As the city of Ocala wrestles with an ordinance requiring face coverings for people inside businesses, Marion County Sheriff Billy Woods told his employees they will not wear masks at work and visitors to his office can’t wear masks either.
Woods, in an email dated Aug. 11, said “my order will stand as is when you are on-duty/working as my employee and representing my Office – masks will not be worn.”
Ocala City Council passed an emergency ordinance last week requiring people to wear masks inside businesses. Mayor Kent Guinn vetoed it Monday and on Wednesday the City Council voted 4-1 to override the veto. The ordinance will go into effect immediately.
Marion County set a single-day record on Tuesday for the most deaths related to COVID-19, with 13 more deaths reported.
Ocala and other municipalities in Marion County also advise officers not to wear masks while on duty so their communication to people they encounter is clear. Nationally, there is no consistent approach. Officers have been disciplined for not following state directives to wear masks, but Florida does not have a state-wide order.
Woods has made some exceptions for officers to wear masks while working at the courthouse, the jail, in public schools, in hospitals and in dealing with people suspected of being infected with COVID-19 or at high risk of complications from the disease.
“For all of these exceptions, the moment that enforcement action is to be taken and it requires you to give an individual orders/commands to comply, the mask will be immediately removed,” Woods said.
Woods said deputies who work special details or special events won’t be allowed to wear masks unless it falls under the exceptions he provided.
“As for special details and/or any special events (paid or not), masks will not be worn. Effective immediately the entity that has requested and has hired a deputy for a special detail will be given clear instruction by Darian Tucker at the time of their written request that masks will not be worn (unless one of the exceptions above applies). In addition, if you are the special detail deputy you will again advise the contact person that a mask will not be worn by you,” according to the email.
The sheriff said if anyone confronts an employee about them not wearing mask, the employee should “politely and professionally tell them I am not required to wear a mask nor will I, per the Order of the Sheriff,” and walk away.
“From that point on it will be my burden and responsibility to take care of the person and answer their problem, complaint or their question,” Woods said.
For those visiting a MCSO office, Woods said “effective immediately, any individual walking in to any one of our lobbies (which includes the main office and all district offices) that is wearing a mask will be asked to remove it.” He added, “in light of the current events when it comes to the sentiment and/or hatred toward law enforcement in our country today, this is being done to ensure there is clear communication and for identification purposes of any individual walking into a lobby.”
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Woods said MCSO lobbies have barriers that protect employees and the visitors. He said “if a person does not wish to remove the mask they will be asked to leave. If the individual is not comfortable with standing and waiting in the lobby with other individuals, politely ask for their cell number and advise them to stand outside or sit in their vehicle and you will text or call them with their completed transaction.”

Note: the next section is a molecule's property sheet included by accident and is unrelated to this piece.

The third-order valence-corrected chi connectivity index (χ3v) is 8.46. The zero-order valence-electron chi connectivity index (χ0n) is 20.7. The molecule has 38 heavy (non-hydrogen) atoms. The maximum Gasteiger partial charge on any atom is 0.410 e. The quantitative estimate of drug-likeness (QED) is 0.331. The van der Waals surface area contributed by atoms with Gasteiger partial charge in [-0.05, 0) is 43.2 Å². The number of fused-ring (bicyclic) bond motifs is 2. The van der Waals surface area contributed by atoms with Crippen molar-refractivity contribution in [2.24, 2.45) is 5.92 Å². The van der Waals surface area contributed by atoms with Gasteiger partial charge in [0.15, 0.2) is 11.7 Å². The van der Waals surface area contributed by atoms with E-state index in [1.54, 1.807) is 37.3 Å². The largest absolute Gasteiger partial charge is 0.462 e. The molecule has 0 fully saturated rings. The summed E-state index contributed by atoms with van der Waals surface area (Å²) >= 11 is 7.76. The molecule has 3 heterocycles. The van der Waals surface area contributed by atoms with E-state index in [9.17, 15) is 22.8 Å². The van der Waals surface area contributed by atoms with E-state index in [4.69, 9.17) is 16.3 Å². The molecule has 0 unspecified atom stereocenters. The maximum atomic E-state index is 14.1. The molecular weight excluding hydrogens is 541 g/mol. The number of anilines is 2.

Woods said the decision was not easy, and pondered on it for the last two weeks.
“We can debate and argue all day of why and why not. The fact is, the amount of professionals that give the reason why we should, I can find the exact same amount of professionals that say why we shouldn’t. Since the beginning of this pandemic the operation of this office has not changed and no wearing of masks has been put in place,” he said.
However, public health officials at local, state and national levels consistently advise that there is clear and mounting evidence that face coverings properly used are among the best methods to reduce the spread of the coronavirus.
Woods said at 900 employees, “our number of cases so far has proven that the current way we are approaching the issue is working.”
At least 36 employees at the Marion County Jail, and seven outside the jail — including patrol officers — have tested positive for COVID-19. More than 200 inmates have tested positive. An infected nurse at the jail recently died.
Woods ended with, “this is no longer a debate nor is it up for discussion. Please keep in mind this entire pandemic is fluid and constantly changing the way things are done. However, my orders will be followed or my actions will be swift to address.”
County Commissioner Carl Zalak told the Star-Banner that he supports Woods’ decision.
“I agree with the Sheriff base on his best judgment and I appreciate the way he handled it,” the commissioner said.
City Councilor Matthew Wardell, who sponsored the city’s face mask ordinance, said while the Sheriff’s Office is Woods domain, he disagrees with his stance on mask.
Ocala Police Chief Greg Graham said the department issues masks to officers but while on duty, he doesn’t expect them to wear masks because he wants their orders to be clearly understood.
Belleview Police Chief Terry Holland also said officers on duty should not wear masks so the lines of communications are clear.
Chief Mike McQuaig of Dunnellon Police Department said he doesn’t require officers to wear a mask in their calls-for-service. He too wants the officers commands to be heard clearly.
Both Holland and McQuaig said officers are given masks. McQuaig said if a store requires an off-duty officer to wear a mask, then it’s the officer’s decision on whether to wear one or not.
Contact Austin L. Miller at (352) 867-4118, email@example.com or @almillerosb.